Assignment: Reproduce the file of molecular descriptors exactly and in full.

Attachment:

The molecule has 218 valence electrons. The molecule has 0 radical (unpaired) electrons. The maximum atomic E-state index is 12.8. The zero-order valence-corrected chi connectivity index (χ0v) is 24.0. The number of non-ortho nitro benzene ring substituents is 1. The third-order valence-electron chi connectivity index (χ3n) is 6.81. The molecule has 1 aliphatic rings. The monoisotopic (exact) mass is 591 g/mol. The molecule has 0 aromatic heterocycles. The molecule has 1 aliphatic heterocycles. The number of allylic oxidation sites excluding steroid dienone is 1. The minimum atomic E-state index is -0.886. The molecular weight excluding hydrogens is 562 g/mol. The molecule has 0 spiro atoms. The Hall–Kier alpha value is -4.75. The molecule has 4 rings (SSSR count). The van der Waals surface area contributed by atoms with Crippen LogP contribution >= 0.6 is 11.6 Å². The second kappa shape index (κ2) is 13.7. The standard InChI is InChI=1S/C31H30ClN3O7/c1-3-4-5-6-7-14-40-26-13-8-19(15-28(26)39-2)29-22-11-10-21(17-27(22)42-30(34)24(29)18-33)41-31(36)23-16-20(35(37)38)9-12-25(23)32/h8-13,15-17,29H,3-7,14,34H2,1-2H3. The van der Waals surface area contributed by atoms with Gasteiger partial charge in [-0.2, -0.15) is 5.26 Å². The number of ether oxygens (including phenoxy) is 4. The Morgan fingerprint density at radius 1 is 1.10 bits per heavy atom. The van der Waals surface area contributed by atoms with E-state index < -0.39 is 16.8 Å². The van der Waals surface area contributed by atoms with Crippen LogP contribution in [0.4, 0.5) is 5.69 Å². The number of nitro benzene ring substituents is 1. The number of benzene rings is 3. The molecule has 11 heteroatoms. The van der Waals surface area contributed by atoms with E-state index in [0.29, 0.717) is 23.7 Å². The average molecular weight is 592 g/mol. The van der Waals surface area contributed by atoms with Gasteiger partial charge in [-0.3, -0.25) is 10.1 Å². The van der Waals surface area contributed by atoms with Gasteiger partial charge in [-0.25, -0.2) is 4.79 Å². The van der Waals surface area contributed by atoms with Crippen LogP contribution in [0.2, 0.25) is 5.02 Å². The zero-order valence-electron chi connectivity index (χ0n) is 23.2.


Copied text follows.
The molecule has 218 valence electrons. The molecule has 0 radical (unpaired) electrons. The maximum atomic E-state index is 12.8. The zero-order valence-corrected chi connectivity index (χ0v) is 24.0. The number of non-ortho nitro benzene ring substituents is 1. The third-order valence-electron chi connectivity index (χ3n) is 6.81. The molecule has 1 aliphatic rings. The monoisotopic (exact) mass is 591 g/mol. The molecule has 0 aromatic heterocycles. The molecule has 1 aliphatic heterocycles. The number of allylic oxidation sites excluding steroid dienone is 1. The minimum atomic E-state index is -0.886. The molecular weight excluding hydrogens is 562 g/mol. The molecule has 0 spiro atoms. The Hall–Kier alpha value is -4.75. The molecule has 4 rings (SSSR count). The van der Waals surface area contributed by atoms with Crippen LogP contribution >= 0.6 is 11.6 Å². The second kappa shape index (κ2) is 13.7. The standard InChI is InChI=1S/C31H30ClN3O7/c1-3-4-5-6-7-14-40-26-13-8-19(15-28(26)39-2)29-22-11-10-21(17-27(22)42-30(34)24(29)18-33)41-31(36)23-16-20(35(37)38)9-12-25(23)32/h8-13,15-17,29H,3-7,14,34H2,1-2H3. The van der Waals surface area contributed by atoms with Gasteiger partial charge in [-0.2, -0.15) is 5.26 Å². The number of ether oxygens (including phenoxy) is 4. The Morgan fingerprint density at radius 1 is 1.10 bits per heavy atom. The van der Waals surface area contributed by atoms with E-state index < -0.39 is 16.8 Å². The van der Waals surface area contributed by atoms with Crippen LogP contribution in [0.4, 0.5) is 5.69 Å². The number of nitro benzene ring substituents is 1. The number of benzene rings is 3. The molecule has 11 heteroatoms. The van der Waals surface area contributed by atoms with E-state index in [0.29, 0.717) is 23.7 Å². The average molecular weight is 592 g/mol. The van der Waals surface area contributed by atoms with Gasteiger partial charge in [-0.3, -0.25) is 10.1 Å². The van der Waals surface area contributed by atoms with Gasteiger partial charge in [-0.25, -0.2) is 4.79 Å². The van der Waals surface area contributed by atoms with Crippen LogP contribution in [0.2, 0.25) is 5.02 Å². The zero-order valence-electron chi connectivity index (χ0n) is 23.2.